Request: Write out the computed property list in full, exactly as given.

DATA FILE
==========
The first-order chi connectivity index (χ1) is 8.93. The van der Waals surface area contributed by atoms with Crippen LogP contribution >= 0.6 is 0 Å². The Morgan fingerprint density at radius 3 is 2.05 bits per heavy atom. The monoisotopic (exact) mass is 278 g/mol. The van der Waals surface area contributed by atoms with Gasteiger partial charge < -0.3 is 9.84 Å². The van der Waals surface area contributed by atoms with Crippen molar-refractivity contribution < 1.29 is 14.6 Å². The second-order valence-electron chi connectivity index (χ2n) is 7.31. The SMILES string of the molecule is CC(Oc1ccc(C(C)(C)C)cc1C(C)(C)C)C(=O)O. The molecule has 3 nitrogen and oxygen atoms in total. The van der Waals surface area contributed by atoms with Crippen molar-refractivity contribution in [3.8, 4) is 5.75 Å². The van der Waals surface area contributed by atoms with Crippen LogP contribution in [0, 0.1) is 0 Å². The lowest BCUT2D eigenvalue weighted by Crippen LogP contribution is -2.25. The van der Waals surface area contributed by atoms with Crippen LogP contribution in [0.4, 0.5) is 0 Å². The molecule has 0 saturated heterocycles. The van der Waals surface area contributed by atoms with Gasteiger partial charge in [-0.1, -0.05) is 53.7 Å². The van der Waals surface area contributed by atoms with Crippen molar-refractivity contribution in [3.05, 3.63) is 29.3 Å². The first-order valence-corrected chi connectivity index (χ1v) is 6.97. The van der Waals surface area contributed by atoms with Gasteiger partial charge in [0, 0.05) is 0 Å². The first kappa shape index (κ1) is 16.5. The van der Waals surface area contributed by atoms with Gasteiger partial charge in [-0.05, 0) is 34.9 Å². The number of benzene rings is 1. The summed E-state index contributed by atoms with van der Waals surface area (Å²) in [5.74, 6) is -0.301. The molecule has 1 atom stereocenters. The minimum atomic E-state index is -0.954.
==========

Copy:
The first-order chi connectivity index (χ1) is 8.93. The van der Waals surface area contributed by atoms with Crippen LogP contribution >= 0.6 is 0 Å². The Morgan fingerprint density at radius 3 is 2.05 bits per heavy atom. The monoisotopic (exact) mass is 278 g/mol. The van der Waals surface area contributed by atoms with Gasteiger partial charge < -0.3 is 9.84 Å². The van der Waals surface area contributed by atoms with Crippen molar-refractivity contribution < 1.29 is 14.6 Å². The second-order valence-electron chi connectivity index (χ2n) is 7.31. The SMILES string of the molecule is CC(Oc1ccc(C(C)(C)C)cc1C(C)(C)C)C(=O)O. The molecule has 3 nitrogen and oxygen atoms in total. The van der Waals surface area contributed by atoms with Crippen molar-refractivity contribution in [3.8, 4) is 5.75 Å². The van der Waals surface area contributed by atoms with Crippen LogP contribution in [0, 0.1) is 0 Å². The lowest BCUT2D eigenvalue weighted by Crippen LogP contribution is -2.25. The van der Waals surface area contributed by atoms with Crippen LogP contribution in [0.4, 0.5) is 0 Å². The molecule has 0 saturated heterocycles. The van der Waals surface area contributed by atoms with Gasteiger partial charge in [-0.1, -0.05) is 53.7 Å². The van der Waals surface area contributed by atoms with Crippen molar-refractivity contribution in [3.05, 3.63) is 29.3 Å². The first-order valence-corrected chi connectivity index (χ1v) is 6.97. The van der Waals surface area contributed by atoms with Gasteiger partial charge in [0, 0.05) is 0 Å². The first kappa shape index (κ1) is 16.5. The van der Waals surface area contributed by atoms with Gasteiger partial charge in [-0.05, 0) is 34.9 Å². The number of benzene rings is 1. The summed E-state index contributed by atoms with van der Waals surface area (Å²) in [5.74, 6) is -0.301. The molecule has 1 atom stereocenters. The minimum atomic E-state index is -0.954.